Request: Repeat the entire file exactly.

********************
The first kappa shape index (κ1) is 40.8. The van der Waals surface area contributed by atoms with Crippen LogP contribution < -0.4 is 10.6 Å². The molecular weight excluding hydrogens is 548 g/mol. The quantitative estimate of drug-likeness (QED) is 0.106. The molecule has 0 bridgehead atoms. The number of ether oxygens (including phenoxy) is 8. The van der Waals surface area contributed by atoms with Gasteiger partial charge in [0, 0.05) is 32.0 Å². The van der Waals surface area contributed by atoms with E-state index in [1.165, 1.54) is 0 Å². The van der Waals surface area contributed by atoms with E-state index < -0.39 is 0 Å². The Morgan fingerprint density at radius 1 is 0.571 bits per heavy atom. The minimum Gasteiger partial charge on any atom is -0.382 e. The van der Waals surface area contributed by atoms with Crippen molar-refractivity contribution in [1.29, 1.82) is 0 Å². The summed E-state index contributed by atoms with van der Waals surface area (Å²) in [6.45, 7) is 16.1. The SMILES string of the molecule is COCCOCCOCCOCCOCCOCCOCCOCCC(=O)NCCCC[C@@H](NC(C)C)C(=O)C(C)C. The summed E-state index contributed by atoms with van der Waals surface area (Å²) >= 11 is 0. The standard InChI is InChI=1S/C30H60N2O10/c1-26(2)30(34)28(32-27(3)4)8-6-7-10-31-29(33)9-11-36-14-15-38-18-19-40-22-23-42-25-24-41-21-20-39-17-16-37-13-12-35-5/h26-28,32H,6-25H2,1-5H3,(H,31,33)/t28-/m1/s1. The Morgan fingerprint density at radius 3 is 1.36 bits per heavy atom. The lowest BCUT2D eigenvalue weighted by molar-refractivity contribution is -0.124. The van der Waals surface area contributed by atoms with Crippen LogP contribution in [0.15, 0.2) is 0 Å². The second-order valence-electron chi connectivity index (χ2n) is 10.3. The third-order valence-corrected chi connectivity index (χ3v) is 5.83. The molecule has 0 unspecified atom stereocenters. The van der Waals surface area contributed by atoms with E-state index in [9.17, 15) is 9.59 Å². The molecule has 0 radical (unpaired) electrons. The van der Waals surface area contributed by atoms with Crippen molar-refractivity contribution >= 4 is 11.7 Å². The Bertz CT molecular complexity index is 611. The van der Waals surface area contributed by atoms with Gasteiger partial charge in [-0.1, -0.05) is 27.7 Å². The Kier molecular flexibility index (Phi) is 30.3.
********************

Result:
The first kappa shape index (κ1) is 40.8. The van der Waals surface area contributed by atoms with Crippen LogP contribution < -0.4 is 10.6 Å². The molecular weight excluding hydrogens is 548 g/mol. The quantitative estimate of drug-likeness (QED) is 0.106. The molecule has 0 bridgehead atoms. The number of ether oxygens (including phenoxy) is 8. The van der Waals surface area contributed by atoms with Gasteiger partial charge in [0, 0.05) is 32.0 Å². The van der Waals surface area contributed by atoms with E-state index in [1.165, 1.54) is 0 Å². The van der Waals surface area contributed by atoms with E-state index < -0.39 is 0 Å². The Morgan fingerprint density at radius 1 is 0.571 bits per heavy atom. The minimum Gasteiger partial charge on any atom is -0.382 e. The van der Waals surface area contributed by atoms with Crippen molar-refractivity contribution in [1.29, 1.82) is 0 Å². The summed E-state index contributed by atoms with van der Waals surface area (Å²) in [6.45, 7) is 16.1. The SMILES string of the molecule is COCCOCCOCCOCCOCCOCCOCCOCCC(=O)NCCCC[C@@H](NC(C)C)C(=O)C(C)C. The summed E-state index contributed by atoms with van der Waals surface area (Å²) >= 11 is 0. The standard InChI is InChI=1S/C30H60N2O10/c1-26(2)30(34)28(32-27(3)4)8-6-7-10-31-29(33)9-11-36-14-15-38-18-19-40-22-23-42-25-24-41-21-20-39-17-16-37-13-12-35-5/h26-28,32H,6-25H2,1-5H3,(H,31,33)/t28-/m1/s1. The Morgan fingerprint density at radius 3 is 1.36 bits per heavy atom. The lowest BCUT2D eigenvalue weighted by molar-refractivity contribution is -0.124. The van der Waals surface area contributed by atoms with Crippen LogP contribution in [0.15, 0.2) is 0 Å². The second-order valence-electron chi connectivity index (χ2n) is 10.3. The third-order valence-corrected chi connectivity index (χ3v) is 5.83. The molecule has 0 unspecified atom stereocenters. The van der Waals surface area contributed by atoms with E-state index in [9.17, 15) is 9.59 Å². The molecule has 0 radical (unpaired) electrons. The van der Waals surface area contributed by atoms with Crippen molar-refractivity contribution >= 4 is 11.7 Å². The Bertz CT molecular complexity index is 611. The van der Waals surface area contributed by atoms with Gasteiger partial charge in [-0.1, -0.05) is 27.7 Å². The Kier molecular flexibility index (Phi) is 30.3.